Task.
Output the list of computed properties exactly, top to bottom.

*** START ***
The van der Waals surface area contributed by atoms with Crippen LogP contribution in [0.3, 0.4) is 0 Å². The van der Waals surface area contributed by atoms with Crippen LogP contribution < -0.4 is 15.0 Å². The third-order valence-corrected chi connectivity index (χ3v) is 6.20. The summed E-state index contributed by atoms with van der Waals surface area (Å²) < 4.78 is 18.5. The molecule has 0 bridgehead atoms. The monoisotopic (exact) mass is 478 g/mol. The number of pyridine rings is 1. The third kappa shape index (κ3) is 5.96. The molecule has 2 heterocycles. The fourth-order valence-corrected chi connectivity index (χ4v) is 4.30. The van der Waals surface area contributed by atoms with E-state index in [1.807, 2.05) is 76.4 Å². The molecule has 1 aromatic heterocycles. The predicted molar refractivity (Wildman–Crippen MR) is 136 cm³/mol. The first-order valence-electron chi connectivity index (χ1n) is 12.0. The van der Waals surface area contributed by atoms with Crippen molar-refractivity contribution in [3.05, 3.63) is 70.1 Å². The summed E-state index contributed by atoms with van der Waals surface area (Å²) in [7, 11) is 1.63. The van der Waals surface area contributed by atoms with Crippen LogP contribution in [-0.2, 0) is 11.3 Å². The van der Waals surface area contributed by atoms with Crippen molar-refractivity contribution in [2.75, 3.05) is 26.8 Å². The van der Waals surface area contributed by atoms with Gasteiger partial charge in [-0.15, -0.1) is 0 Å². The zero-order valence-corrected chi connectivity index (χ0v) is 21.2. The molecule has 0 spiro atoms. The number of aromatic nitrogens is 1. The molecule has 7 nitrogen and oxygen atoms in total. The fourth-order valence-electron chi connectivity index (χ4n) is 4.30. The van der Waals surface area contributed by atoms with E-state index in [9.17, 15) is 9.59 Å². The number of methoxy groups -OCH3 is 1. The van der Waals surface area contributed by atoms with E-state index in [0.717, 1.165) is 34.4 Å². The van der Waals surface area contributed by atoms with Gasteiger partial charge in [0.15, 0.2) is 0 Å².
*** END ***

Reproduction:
The van der Waals surface area contributed by atoms with Crippen LogP contribution in [0.3, 0.4) is 0 Å². The van der Waals surface area contributed by atoms with Crippen LogP contribution < -0.4 is 15.0 Å². The third-order valence-corrected chi connectivity index (χ3v) is 6.20. The summed E-state index contributed by atoms with van der Waals surface area (Å²) < 4.78 is 18.5. The molecule has 0 bridgehead atoms. The monoisotopic (exact) mass is 478 g/mol. The number of pyridine rings is 1. The third kappa shape index (κ3) is 5.96. The molecule has 2 heterocycles. The fourth-order valence-corrected chi connectivity index (χ4v) is 4.30. The van der Waals surface area contributed by atoms with E-state index in [1.807, 2.05) is 76.4 Å². The molecule has 1 aromatic heterocycles. The predicted molar refractivity (Wildman–Crippen MR) is 136 cm³/mol. The first-order valence-electron chi connectivity index (χ1n) is 12.0. The van der Waals surface area contributed by atoms with Crippen molar-refractivity contribution in [3.05, 3.63) is 70.1 Å². The summed E-state index contributed by atoms with van der Waals surface area (Å²) in [7, 11) is 1.63. The van der Waals surface area contributed by atoms with Crippen LogP contribution in [-0.2, 0) is 11.3 Å². The van der Waals surface area contributed by atoms with Crippen molar-refractivity contribution in [2.75, 3.05) is 26.8 Å². The van der Waals surface area contributed by atoms with Gasteiger partial charge in [-0.15, -0.1) is 0 Å². The zero-order valence-corrected chi connectivity index (χ0v) is 21.2. The molecule has 0 spiro atoms. The number of aromatic nitrogens is 1. The molecule has 7 nitrogen and oxygen atoms in total. The fourth-order valence-electron chi connectivity index (χ4n) is 4.30. The van der Waals surface area contributed by atoms with E-state index in [9.17, 15) is 9.59 Å². The number of methoxy groups -OCH3 is 1. The van der Waals surface area contributed by atoms with E-state index in [0.717, 1.165) is 34.4 Å². The van der Waals surface area contributed by atoms with Gasteiger partial charge in [0.15, 0.2) is 0 Å².